The last month of last year was a busy time for the press. So much time was spent printing, binding, and shipping books, that I didn’t have a chance to announce the December publication of these four new chapbooks. But now that I’ve sort of caught up, it seems time to let more people know about these new additions to the Red Dragonfly Press list.
We’re pleased to announce the winner of the 2013 David Martinson – Meadowhawk Prize: Patches of Light by Chad Hanson.
Patches of Light, a collection of prose poems, covers a lot of ground, thematically and literally, with poems that move at ease across the High Plains, touching on subjects as various as the function of bird’s ears, an escaped lion, and listening to James Brown…a little bit of everything for everyone. Look for Patches of Light early next year.
Chad Hanson serves as Chairman of the Department of Sociology and Social Work at Casper College in Casper, Wyoming. His creative nonfiction titles include Swimming with Trout (University of New Mexico Press, 2007) and Trout Streams of the Heart (Truman State University Press, 2013).
Thanks to all the poets that submitted manuscripts this year; the number of superb submissions, made the reading enjoyable, yet made the choosing a difficult task. Thanks also to the Southeast Minnesota Arts Council for supporting this project.
Submissions for the 2014 David Martinson – Meadowhawk Prize will be accepted beginning March, 2014.
The books in The Voice of the Poet Series are intended as introductions to the work and voice of important midwest poets. Each book includes a select number of poems chosen to span or represent the poet’s range of work. Audio recordings of the poets reading these selections were made, and then embedded into the e-book format. Each book will also include an introductory essay and bibliography.
The first four books feature the poetry of Joyce Sutphen, Robert Hedin, Edith Rylander and Floyce Alexander. Expected release date for the first title, The Grand Piano by Floyce Alexander (introduction by Christopher Howell and afterword by Bill Tremblay) is November, 2013.
Here’s a little taste of what’s to come. Edith Rylander reading ‘The Circle’ from her book Dancing Back The Cranes (North Star Press, 1993):
We’re pleased to announce the winner of the 2013 Emergence Chapbook Series Prize: Empty-handed by Scott Lowery of Rollingstone, Minnesota. We received a number of very good submissions; Lowery’s chapbook was chosen for its voice and for its reverent treatment of place and labor.
A second manuscript was also accepted for publication, apart from the Emergence Series: The World Is Not Altogether Bad by Mike Hazard. This chapbook, a collection of poem portraits of interesting people by an arch-filmmaker, was simply too good to pass up.
Lastly, we want to extend a special thank you to everyone who submitted chapbooks and to the Southeast Minnesota Arts Council for supporting this project. We were amazed at the range and accomplishment of the entries; the future looks promising for Minnesota poetry. And, speaking of the future, we will begin accepting new manuscripts for the 2014 Emergence Chapbook Series Prize in March.
This large collection of narrative poems, 300 pages, has been many years in the making and draws on the oral history work undertaken by poet Joe Paddock in his home town of Litchfield, Minnesota. “By sticking fast where [he was], like an axis of earth,” to use a venerable line of Emerson’s, Joe Paddock has created a midwestern masterwork.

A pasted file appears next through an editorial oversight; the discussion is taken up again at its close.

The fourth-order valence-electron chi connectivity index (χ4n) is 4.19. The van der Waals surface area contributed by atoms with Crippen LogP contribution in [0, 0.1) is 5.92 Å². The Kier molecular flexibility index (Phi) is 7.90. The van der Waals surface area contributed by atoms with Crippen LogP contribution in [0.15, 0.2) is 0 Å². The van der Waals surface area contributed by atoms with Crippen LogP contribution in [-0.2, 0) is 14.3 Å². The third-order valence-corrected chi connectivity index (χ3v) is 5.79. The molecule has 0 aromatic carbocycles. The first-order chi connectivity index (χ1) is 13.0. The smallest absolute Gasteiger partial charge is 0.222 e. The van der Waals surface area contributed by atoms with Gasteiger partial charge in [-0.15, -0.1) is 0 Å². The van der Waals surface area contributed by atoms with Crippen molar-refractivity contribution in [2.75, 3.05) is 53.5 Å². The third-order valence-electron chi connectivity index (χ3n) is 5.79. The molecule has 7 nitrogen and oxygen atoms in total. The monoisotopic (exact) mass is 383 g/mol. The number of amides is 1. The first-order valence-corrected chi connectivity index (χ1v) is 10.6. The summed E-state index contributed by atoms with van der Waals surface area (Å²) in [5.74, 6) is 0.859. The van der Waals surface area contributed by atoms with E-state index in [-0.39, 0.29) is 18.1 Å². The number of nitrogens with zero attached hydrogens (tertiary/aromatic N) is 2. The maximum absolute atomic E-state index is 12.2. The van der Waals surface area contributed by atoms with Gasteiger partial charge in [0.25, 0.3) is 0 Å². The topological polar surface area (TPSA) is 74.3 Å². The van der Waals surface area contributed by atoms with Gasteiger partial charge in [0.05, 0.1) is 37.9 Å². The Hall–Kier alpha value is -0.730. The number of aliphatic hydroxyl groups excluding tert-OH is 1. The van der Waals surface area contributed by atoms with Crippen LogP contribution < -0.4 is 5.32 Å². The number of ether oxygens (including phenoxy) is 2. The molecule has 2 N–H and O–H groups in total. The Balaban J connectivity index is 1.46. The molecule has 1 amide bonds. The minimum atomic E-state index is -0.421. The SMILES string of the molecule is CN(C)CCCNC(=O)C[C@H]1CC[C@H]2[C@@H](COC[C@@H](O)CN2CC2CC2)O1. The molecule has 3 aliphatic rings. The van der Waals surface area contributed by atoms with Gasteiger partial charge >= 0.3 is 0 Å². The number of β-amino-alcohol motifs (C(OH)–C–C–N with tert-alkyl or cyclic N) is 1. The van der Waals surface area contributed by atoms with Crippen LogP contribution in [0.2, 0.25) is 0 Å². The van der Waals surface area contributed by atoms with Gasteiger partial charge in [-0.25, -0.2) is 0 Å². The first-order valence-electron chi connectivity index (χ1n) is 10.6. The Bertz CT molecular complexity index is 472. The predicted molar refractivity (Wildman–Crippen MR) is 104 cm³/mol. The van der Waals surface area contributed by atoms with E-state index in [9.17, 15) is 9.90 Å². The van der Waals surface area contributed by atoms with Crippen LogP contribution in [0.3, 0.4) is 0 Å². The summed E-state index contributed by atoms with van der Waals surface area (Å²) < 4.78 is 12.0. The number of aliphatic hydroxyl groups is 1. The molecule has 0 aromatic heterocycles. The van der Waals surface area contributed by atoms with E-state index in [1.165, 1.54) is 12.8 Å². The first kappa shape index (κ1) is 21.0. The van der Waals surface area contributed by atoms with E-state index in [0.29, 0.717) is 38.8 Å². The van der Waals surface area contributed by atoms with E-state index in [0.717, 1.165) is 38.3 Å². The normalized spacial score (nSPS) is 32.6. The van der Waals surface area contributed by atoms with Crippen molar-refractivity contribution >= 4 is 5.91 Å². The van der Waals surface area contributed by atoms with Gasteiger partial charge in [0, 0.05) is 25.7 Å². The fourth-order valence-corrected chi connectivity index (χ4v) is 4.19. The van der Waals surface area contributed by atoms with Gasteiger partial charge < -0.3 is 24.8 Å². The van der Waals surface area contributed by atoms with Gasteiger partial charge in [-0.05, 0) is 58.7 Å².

Praise for Circle of Stones:
Joe, I’d glanced through “Circle of Stones” before, and read a few poems, but yesterday afternoon I sat down and read it all the way through. I hadn’t planned it that way; I thought I’d just read a few poems, because the continuous screaming of the wind through the dry woods outside was getting on my nerves, and I wanted something to settle me. But once I was into the book, I was hooked, I could not put it down.
I laughed inordinately. A couple of times I wept. Occasionally I was even jealous.
This is just a magnificent book, Joe. I admire the ambition of it, the willingness to speak of grand things. So many poets have taken the idea of “write about what you know” far too literally.
And just when you think the poet is getting a little too grand, maybe even pompous, the reader is back with the pigs and dogs and small-town humor of Meeker County.
The earlier poems which you’ve embedded shine even more grandly (and sometimes take on more resonance) in a new frame.
I’m struck by how free you were as a child (as I was, as John was, as our children were) to wander and explore. Hardly any children have that freedom today. The terror of stranger abduction has made jailors out of parents.
And reading about the plane ride with “Whiskey Jack” reminded me of all those afternoons when I was eleven or so, and my father was working on getting his commercial pilot’s license. He would be going out to practice aerobatics in the Piper J-3 we then co-owned. (Named “Betsy”, as I recall.) Daddy would say, “Edie, do you want to be my sandbag?” Meaning that, flying from the front seat of a tandem two-seater, he would want either weight or a passenger in the back seat.
– Edith Rylander, poet and author
This is a fan letter. I have read Circle of Stones and was thoroughly caught up in it. It’s moving, amusing, evocative, inspiring— Well, the adjectives flow on. Brought tears, laughter and memories along with new insights and ways of looking at people, places and things. Reading it does a person good.
– Carole Wendt, retired writer for NBC
I read right through Circle of Stones, a few poems every night. Wonderful stories. You’ve done mythic service for your hometown–and the rest of us.
– Bart Sutter, poet and author
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To purchase a copy at the Red Dragonfly Press website click here
To purchase a copy at Small Press Distribution click here